The Importance of Black Coaches Being Aware of Their Role as Rooney Rule Pawns

Are you helping yourself or are you helping them? Every Black man in the NFL must ponder this before accepting an interview for a head coaching position. The answer to the question affects many, as seen in the case of David Shaw.

ESPN’s Adam Schefter reported the Los Angeles Chargers “completed an interview with David Shaw for their head coaching job. They’re now in compliance with the Rooney Rule.” Twitter (now known as X) exploded with discussions about the optics of the situation. A white reporter, long accused of carrying the league’s water, was reporting that another Black coaching candidate may have been used to clear the Chargers of any shadiness, given that they’re probably going to hire the white coach of their choosing.

This story has become routine. Every year around this time, there are multiple open positions with very few, if any, Black hires despite interviews per the Rooney Rule. And once the positions are filled, league commissioner Roger Goodell offers comments expressing frustration at the pace of progress.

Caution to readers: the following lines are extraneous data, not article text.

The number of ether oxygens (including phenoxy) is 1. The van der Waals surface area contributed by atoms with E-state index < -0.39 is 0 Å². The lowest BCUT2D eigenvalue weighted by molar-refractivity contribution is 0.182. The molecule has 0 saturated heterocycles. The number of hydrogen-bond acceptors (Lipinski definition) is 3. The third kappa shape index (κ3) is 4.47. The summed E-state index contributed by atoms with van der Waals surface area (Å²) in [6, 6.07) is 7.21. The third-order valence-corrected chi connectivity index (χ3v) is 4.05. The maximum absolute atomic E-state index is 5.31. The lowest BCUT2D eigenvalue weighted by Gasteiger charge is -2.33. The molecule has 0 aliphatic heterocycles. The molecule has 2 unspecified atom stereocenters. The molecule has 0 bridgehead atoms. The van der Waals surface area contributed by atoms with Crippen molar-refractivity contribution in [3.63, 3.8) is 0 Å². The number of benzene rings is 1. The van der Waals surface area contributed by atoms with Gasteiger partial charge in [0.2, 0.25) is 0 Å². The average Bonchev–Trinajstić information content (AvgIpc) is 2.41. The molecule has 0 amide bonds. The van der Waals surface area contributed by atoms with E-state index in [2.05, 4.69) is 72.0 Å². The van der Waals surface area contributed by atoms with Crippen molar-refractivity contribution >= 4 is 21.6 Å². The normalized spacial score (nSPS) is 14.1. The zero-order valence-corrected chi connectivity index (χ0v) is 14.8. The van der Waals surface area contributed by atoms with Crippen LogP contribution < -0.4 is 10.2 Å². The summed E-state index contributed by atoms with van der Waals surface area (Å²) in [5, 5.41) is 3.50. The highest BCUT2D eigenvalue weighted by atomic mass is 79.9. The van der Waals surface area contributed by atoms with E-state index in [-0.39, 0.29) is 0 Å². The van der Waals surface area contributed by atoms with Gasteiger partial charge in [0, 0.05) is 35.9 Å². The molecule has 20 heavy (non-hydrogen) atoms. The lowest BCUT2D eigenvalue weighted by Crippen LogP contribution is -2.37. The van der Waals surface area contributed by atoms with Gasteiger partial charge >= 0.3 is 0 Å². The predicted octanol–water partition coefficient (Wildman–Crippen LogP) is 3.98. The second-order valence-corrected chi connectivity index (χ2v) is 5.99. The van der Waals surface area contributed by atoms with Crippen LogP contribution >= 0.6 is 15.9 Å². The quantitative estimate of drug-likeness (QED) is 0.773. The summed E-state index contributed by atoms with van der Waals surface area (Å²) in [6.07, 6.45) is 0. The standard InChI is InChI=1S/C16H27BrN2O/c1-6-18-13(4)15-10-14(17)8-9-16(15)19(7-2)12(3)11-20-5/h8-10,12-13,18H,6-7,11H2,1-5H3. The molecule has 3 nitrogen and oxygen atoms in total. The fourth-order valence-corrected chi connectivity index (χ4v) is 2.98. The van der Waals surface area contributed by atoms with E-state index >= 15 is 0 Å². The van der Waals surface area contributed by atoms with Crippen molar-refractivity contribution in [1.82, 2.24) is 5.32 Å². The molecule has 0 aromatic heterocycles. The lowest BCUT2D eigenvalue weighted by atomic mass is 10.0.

Schefter also reported that Shaw “has long been a target of NFL teams” having been interviewed for head coaching jobs with the Broncos and Titans in back-to-back years. In two years, a Black candidate who didn’t coach at all in 2023 has had at least three interviews.

Despite Brian Flores’ lawsuit against the league and evidence of the games that owners play with the Rooney Rule, it still exists. But details reveal that Major League Soccer has a better Rooney Rule than the NFL.

The NFL continues to jump hoops in the name of fake diversity, with the NFL’s diversity coaching fellowship named after a white man — Bill Walsh. As of Tuesday morning, only two of the eight head coaching vacancies have been filled, and the challenges faced by Black coaches in the NFL require them to decipher if they’re a candidate or part of a quota.